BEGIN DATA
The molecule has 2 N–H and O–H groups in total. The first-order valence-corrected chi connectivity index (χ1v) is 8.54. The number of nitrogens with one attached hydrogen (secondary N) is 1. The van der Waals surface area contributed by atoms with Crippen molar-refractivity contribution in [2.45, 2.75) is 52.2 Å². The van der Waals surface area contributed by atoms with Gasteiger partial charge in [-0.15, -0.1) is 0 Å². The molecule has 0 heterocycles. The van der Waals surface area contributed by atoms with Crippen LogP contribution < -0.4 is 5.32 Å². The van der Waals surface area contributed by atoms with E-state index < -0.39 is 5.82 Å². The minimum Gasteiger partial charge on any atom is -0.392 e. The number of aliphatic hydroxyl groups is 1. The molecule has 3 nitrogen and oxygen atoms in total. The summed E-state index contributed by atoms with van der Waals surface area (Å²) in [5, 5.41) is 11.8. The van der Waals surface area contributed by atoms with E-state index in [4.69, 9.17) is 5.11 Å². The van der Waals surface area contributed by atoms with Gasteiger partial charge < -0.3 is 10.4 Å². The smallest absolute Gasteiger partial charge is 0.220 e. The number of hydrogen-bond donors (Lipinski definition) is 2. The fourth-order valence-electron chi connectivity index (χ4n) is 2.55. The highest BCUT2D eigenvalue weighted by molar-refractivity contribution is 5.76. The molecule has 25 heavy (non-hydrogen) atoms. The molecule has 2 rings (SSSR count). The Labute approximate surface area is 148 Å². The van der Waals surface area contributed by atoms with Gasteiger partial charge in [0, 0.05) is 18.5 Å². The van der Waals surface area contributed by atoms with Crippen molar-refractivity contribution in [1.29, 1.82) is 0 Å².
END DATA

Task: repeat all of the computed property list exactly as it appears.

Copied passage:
The molecule has 2 N–H and O–H groups in total. The first-order valence-corrected chi connectivity index (χ1v) is 8.54. The number of nitrogens with one attached hydrogen (secondary N) is 1. The van der Waals surface area contributed by atoms with Crippen molar-refractivity contribution in [2.45, 2.75) is 52.2 Å². The van der Waals surface area contributed by atoms with Gasteiger partial charge in [-0.15, -0.1) is 0 Å². The molecule has 0 heterocycles. The van der Waals surface area contributed by atoms with Crippen LogP contribution < -0.4 is 5.32 Å². The van der Waals surface area contributed by atoms with E-state index < -0.39 is 5.82 Å². The minimum Gasteiger partial charge on any atom is -0.392 e. The number of aliphatic hydroxyl groups is 1. The molecule has 3 nitrogen and oxygen atoms in total. The summed E-state index contributed by atoms with van der Waals surface area (Å²) in [5, 5.41) is 11.8. The van der Waals surface area contributed by atoms with E-state index in [4.69, 9.17) is 5.11 Å². The van der Waals surface area contributed by atoms with Gasteiger partial charge < -0.3 is 10.4 Å². The smallest absolute Gasteiger partial charge is 0.220 e. The number of hydrogen-bond donors (Lipinski definition) is 2. The fourth-order valence-electron chi connectivity index (χ4n) is 2.55. The highest BCUT2D eigenvalue weighted by molar-refractivity contribution is 5.76. The molecule has 25 heavy (non-hydrogen) atoms. The molecule has 2 rings (SSSR count). The Labute approximate surface area is 148 Å². The van der Waals surface area contributed by atoms with Gasteiger partial charge in [0, 0.05) is 18.5 Å². The van der Waals surface area contributed by atoms with Crippen molar-refractivity contribution in [1.29, 1.82) is 0 Å².